• [1] Exxon Shipping Co. v. Baker, 554 U.S. 471, 481 (2008).
  • [2] Jeffery Rosen, Supreme Court Inc., N.Y. Times, March 16, 2008.
  • [3] Exxon Shipping Co., 554 U.S. 471.
  • [4] 554 U.S. at 515 (Scalia, J., concurring).
  • [5] Id. at 488-89.
  • [6] Id. at 489.
  • [7] Richard J. Lazarus, Docket Capture at the High Court, 119 Yale L.J. Online 89, 92 (2010),available at (last accessedFebruary 17, 2016).
  • [8] CTS Corp. v. Waldburger, 134 S. Ct. 2175 (2014).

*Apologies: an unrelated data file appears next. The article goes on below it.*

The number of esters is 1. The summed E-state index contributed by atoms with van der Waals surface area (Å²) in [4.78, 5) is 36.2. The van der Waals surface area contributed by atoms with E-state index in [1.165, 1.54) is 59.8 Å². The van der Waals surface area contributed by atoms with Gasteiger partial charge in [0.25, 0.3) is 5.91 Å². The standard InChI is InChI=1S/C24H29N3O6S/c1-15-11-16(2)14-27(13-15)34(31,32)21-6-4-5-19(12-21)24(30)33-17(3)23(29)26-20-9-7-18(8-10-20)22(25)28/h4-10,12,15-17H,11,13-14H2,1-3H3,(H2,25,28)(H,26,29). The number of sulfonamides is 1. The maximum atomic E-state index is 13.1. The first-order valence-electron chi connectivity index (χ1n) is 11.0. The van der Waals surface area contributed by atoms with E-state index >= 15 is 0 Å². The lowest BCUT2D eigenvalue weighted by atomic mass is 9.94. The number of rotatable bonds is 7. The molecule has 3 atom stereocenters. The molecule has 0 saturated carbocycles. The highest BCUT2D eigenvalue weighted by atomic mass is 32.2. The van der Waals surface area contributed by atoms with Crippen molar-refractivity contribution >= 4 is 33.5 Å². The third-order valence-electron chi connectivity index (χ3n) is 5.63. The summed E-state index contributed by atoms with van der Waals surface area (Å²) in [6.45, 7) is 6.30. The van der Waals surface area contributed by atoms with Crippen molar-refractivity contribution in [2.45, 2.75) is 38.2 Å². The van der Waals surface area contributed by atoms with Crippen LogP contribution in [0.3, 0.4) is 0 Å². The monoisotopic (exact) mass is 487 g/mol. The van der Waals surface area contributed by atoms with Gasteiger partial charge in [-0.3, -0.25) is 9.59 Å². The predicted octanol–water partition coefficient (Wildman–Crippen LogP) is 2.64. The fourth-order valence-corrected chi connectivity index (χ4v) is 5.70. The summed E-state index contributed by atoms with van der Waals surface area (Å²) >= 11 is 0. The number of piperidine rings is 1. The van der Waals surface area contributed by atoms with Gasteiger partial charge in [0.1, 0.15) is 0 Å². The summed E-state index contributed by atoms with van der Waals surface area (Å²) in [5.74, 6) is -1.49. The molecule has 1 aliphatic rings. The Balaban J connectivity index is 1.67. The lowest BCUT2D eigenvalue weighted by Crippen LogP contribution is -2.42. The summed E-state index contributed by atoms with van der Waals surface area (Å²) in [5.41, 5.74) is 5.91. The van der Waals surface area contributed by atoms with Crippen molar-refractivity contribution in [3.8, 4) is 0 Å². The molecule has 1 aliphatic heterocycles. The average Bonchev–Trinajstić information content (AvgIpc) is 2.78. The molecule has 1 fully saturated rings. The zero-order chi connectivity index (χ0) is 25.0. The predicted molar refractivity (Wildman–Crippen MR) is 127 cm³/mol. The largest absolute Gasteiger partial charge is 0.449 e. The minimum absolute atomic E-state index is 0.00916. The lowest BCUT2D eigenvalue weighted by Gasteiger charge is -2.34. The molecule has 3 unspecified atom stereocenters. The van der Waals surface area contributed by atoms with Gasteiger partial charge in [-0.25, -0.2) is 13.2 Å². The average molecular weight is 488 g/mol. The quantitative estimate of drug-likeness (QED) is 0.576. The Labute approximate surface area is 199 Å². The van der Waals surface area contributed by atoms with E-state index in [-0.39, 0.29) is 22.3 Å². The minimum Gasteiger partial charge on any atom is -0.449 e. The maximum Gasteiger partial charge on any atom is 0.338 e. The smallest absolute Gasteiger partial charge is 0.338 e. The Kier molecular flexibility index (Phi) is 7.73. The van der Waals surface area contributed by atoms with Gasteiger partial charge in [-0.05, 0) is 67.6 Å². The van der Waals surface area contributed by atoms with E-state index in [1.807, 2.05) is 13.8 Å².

• [9] United States v. Atl. Research Corp., 551 U.S. 128 (2007).
  • [10] Winter v. Natural Res. Def. Council, 555 U.S. 7 (2008).
  • [11] Jason J. Czarnezki, Revisiting the Tense Relationship between the U.S. Supreme Court, AdministrativeProcedure, and the National Environmental Policy Act, 25 Stan. Envtl. L.J. 3, 10 (2006).
  • [12] See id.; see also David C. Shilton, Is the Supreme Court Hostile to NEPA? Some PossibleExplanations for a 12-0 Record, 20 Envtl. L. 551, 553 n.6 (1990).
  • [13] Monsanto Co. v. Geertson Seed Farms, 561 U.S. 139 (2010).
  • [14] Rockwell Int’l Corp. v. United States, 549 U.S. 457 (2007).
  • [15] 555 U.S. 488 (2009).
  • [16] See id. at 495-97.
  • [17] Id. at 490.